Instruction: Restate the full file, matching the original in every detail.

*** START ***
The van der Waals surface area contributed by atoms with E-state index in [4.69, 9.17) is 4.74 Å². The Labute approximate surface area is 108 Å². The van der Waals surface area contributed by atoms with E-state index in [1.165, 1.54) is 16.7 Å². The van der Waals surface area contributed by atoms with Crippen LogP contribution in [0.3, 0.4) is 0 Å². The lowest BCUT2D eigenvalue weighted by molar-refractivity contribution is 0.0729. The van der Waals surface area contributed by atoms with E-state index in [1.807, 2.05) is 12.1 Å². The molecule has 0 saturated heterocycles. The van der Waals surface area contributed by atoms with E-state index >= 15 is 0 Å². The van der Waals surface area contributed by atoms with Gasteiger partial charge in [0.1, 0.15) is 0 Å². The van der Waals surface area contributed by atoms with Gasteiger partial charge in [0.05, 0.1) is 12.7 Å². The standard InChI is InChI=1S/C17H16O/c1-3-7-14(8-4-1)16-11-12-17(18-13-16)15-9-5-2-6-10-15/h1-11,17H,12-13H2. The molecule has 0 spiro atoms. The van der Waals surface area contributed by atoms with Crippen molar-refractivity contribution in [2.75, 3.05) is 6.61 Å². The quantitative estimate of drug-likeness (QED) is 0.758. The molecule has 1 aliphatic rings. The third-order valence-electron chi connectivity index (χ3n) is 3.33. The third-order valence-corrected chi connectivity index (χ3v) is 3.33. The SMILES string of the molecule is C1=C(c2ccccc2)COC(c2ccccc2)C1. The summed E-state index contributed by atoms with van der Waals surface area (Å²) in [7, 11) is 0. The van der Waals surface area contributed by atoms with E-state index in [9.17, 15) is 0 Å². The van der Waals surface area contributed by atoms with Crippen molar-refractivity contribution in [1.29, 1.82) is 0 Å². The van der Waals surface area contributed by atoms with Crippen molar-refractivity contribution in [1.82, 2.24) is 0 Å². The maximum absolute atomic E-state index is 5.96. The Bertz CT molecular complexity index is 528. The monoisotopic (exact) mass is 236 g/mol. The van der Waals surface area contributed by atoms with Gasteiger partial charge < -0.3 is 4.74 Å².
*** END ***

The van der Waals surface area contributed by atoms with E-state index in [4.69, 9.17) is 4.74 Å². The Labute approximate surface area is 108 Å². The van der Waals surface area contributed by atoms with E-state index in [1.165, 1.54) is 16.7 Å². The van der Waals surface area contributed by atoms with Crippen LogP contribution in [0.3, 0.4) is 0 Å². The lowest BCUT2D eigenvalue weighted by molar-refractivity contribution is 0.0729. The van der Waals surface area contributed by atoms with E-state index in [1.807, 2.05) is 12.1 Å². The molecule has 0 saturated heterocycles. The van der Waals surface area contributed by atoms with E-state index >= 15 is 0 Å². The van der Waals surface area contributed by atoms with Gasteiger partial charge in [0.1, 0.15) is 0 Å². The van der Waals surface area contributed by atoms with Gasteiger partial charge in [0.05, 0.1) is 12.7 Å². The standard InChI is InChI=1S/C17H16O/c1-3-7-14(8-4-1)16-11-12-17(18-13-16)15-9-5-2-6-10-15/h1-11,17H,12-13H2. The molecule has 0 spiro atoms. The van der Waals surface area contributed by atoms with Crippen molar-refractivity contribution in [2.75, 3.05) is 6.61 Å². The quantitative estimate of drug-likeness (QED) is 0.758. The molecule has 1 aliphatic rings. The third-order valence-electron chi connectivity index (χ3n) is 3.33. The third-order valence-corrected chi connectivity index (χ3v) is 3.33. The SMILES string of the molecule is C1=C(c2ccccc2)COC(c2ccccc2)C1. The summed E-state index contributed by atoms with van der Waals surface area (Å²) in [7, 11) is 0. The van der Waals surface area contributed by atoms with E-state index in [9.17, 15) is 0 Å². The van der Waals surface area contributed by atoms with Crippen molar-refractivity contribution in [1.29, 1.82) is 0 Å². The van der Waals surface area contributed by atoms with Crippen molar-refractivity contribution in [1.82, 2.24) is 0 Å². The maximum absolute atomic E-state index is 5.96. The Bertz CT molecular complexity index is 528. The monoisotopic (exact) mass is 236 g/mol. The van der Waals surface area contributed by atoms with Gasteiger partial charge < -0.3 is 4.74 Å².